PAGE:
He insists that we clean house because somebody is coming. He calls us to repent because heaven’s kingdom is near. He wants us to sweat and struggle, do thorough spring-cleaning even in December, because he knows the results will be worth it.
These days of Advent are like that if we dare listen to that scruffy young man, John. They are the time for spring-cleaning right here in December. Before we get to the barn in Bethlehem, most all of us have to wake up to how our own spiritual house, our own lives, are worse than any self-respecting barn, and they plead for us to clean them.

So, John tells us, before we go piously through the silent night to meet the Holy Family at the manger, we have to endure how he and the rest of the prophets leave out for us a HUGE bin bag of stuff that we need to deal with.

What can you throw in? What can any of us throw in? Think for a moment on this.

We don’t need that stuff anyway. It takes up our space. It poisons our lives. Put into that bin bag, then, every odious instance of pride, hypocrisy, and impatience from your life.

Put into it every instance when you have exploited others.

Put into it unholy anger and sick green envy.

Put into it lust for people and for things, dishonesty in everyday relationships, negligence in prayer and worship, every failure to live your faith, every refusal to take a good and holy risk.

(my inspiration for that little list, comes from the Book of Common Prayer Litany)

Fill the wheelie bin high, and let the holy prophets haul it away.

Spring-clean your house, your life, this Advent: sweep every floor, wash every window, shine the brass, fill the vase with flowers. Paint the house, weed the garden, throw out the clutter.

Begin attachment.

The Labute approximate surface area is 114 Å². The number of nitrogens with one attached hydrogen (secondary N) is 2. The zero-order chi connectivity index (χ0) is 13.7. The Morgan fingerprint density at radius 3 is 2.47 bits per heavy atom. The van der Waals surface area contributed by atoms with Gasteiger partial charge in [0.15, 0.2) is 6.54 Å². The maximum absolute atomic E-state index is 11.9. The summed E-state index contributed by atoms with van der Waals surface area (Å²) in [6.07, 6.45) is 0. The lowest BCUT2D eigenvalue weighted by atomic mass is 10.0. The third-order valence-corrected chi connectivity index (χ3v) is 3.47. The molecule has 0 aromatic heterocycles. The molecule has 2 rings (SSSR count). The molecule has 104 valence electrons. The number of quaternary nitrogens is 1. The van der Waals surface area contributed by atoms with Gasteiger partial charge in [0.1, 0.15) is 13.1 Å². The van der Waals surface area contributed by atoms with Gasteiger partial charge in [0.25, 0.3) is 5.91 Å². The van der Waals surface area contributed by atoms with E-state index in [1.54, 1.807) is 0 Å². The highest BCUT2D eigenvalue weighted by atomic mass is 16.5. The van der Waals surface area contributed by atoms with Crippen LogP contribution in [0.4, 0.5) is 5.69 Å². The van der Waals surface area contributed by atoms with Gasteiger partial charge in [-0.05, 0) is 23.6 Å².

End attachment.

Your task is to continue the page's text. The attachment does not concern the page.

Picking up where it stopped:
Spring-clean yourself to a life of joy. Repent, for the kingdom of heaven is near, very near. Open the front door and welcome in the child of Christmas, the man of Easter, the king of glory: For he wants to dwell with you forever.

And, as John the Baptist said, echoing the prophet Isaiah “Prepare the way of the Lord”

Amen.

Sermon: Advent Sunday, Year A

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Sermon: Advent Sunday, Year A
Texts: Isaiah 2:1-5; Romans 13:11-14; Matthew 24:26-44

In the name of the +Father, and of the Son and of the Holy Spirit. Amen

New year. New Church Season. Advent Sunday marks the next phase in the Church’s life. After last week’s triumphant proclamation of Christ the King resplendent in Glory, we turn to an altogether darker and foreboding season. The mood of Advent is reflected in the purple vestments and the loss of flowers in Church. They say that it is darkest before the dawn: this tone can only make the glory of the incarnation all the more potent.

Our Scriptures today therefore demand careful study: indeed, you might want to have the texts to hand as we reflect together on God’s Holy Word.

Firstly, in the prophet Isaiah, we read about a political cataclysm in the 8th Century BC, when the kings of Israel had offered to pay tribute for protection from invaders. Isaiah proclaims the vision of a new Israel where tribute will be no more because all kingdoms will come to the “mountain of the Lord’s house.” The time of humiliation will be no more.

And then Isaiah proclaims the vision of universal peace where “they shall beat their swords into ploughshares and their spears into pruning hooks.” No one will learn war anymore. Anyone reading a daily newspaper would agree we are far from that vision today. But this vision has given people hope. A few years ago one organization provided people with lapel badges made of metal from a scrapped bomber, moulded into the shape of a ploughshare as a reminder of that vision from Isaiah.